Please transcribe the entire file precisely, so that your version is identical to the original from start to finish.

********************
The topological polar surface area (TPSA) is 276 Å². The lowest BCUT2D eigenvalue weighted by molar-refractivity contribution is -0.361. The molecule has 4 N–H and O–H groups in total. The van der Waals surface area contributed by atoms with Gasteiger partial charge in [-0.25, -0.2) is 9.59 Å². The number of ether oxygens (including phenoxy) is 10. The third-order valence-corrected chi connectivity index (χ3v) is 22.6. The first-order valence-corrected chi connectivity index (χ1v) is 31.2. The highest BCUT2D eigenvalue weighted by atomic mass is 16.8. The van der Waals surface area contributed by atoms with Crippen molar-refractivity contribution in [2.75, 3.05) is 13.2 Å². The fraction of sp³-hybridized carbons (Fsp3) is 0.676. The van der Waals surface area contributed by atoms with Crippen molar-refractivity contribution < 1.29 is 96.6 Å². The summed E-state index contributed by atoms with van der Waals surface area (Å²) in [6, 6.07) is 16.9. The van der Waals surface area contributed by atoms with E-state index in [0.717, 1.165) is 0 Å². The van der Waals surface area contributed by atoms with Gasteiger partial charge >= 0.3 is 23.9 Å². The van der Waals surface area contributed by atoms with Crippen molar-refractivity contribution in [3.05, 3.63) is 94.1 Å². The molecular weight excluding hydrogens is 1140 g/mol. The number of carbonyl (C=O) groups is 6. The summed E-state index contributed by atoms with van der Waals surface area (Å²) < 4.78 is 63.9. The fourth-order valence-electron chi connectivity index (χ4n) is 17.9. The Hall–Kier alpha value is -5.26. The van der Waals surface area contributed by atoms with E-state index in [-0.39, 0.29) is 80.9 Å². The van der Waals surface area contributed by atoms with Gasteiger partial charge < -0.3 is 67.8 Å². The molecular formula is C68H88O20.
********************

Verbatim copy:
The topological polar surface area (TPSA) is 276 Å². The lowest BCUT2D eigenvalue weighted by molar-refractivity contribution is -0.361. The molecule has 4 N–H and O–H groups in total. The van der Waals surface area contributed by atoms with Gasteiger partial charge in [-0.25, -0.2) is 9.59 Å². The number of ether oxygens (including phenoxy) is 10. The third-order valence-corrected chi connectivity index (χ3v) is 22.6. The first-order valence-corrected chi connectivity index (χ1v) is 31.2. The highest BCUT2D eigenvalue weighted by atomic mass is 16.8. The van der Waals surface area contributed by atoms with Crippen molar-refractivity contribution in [2.75, 3.05) is 13.2 Å². The fraction of sp³-hybridized carbons (Fsp3) is 0.676. The van der Waals surface area contributed by atoms with Crippen molar-refractivity contribution < 1.29 is 96.6 Å². The summed E-state index contributed by atoms with van der Waals surface area (Å²) in [6, 6.07) is 16.9. The van der Waals surface area contributed by atoms with E-state index in [0.717, 1.165) is 0 Å². The van der Waals surface area contributed by atoms with Gasteiger partial charge >= 0.3 is 23.9 Å². The van der Waals surface area contributed by atoms with Crippen molar-refractivity contribution in [3.05, 3.63) is 94.1 Å². The molecular weight excluding hydrogens is 1140 g/mol. The number of carbonyl (C=O) groups is 6. The summed E-state index contributed by atoms with van der Waals surface area (Å²) < 4.78 is 63.9. The fourth-order valence-electron chi connectivity index (χ4n) is 17.9. The Hall–Kier alpha value is -5.26. The van der Waals surface area contributed by atoms with E-state index in [-0.39, 0.29) is 80.9 Å². The van der Waals surface area contributed by atoms with Gasteiger partial charge < -0.3 is 67.8 Å². The molecular formula is C68H88O20.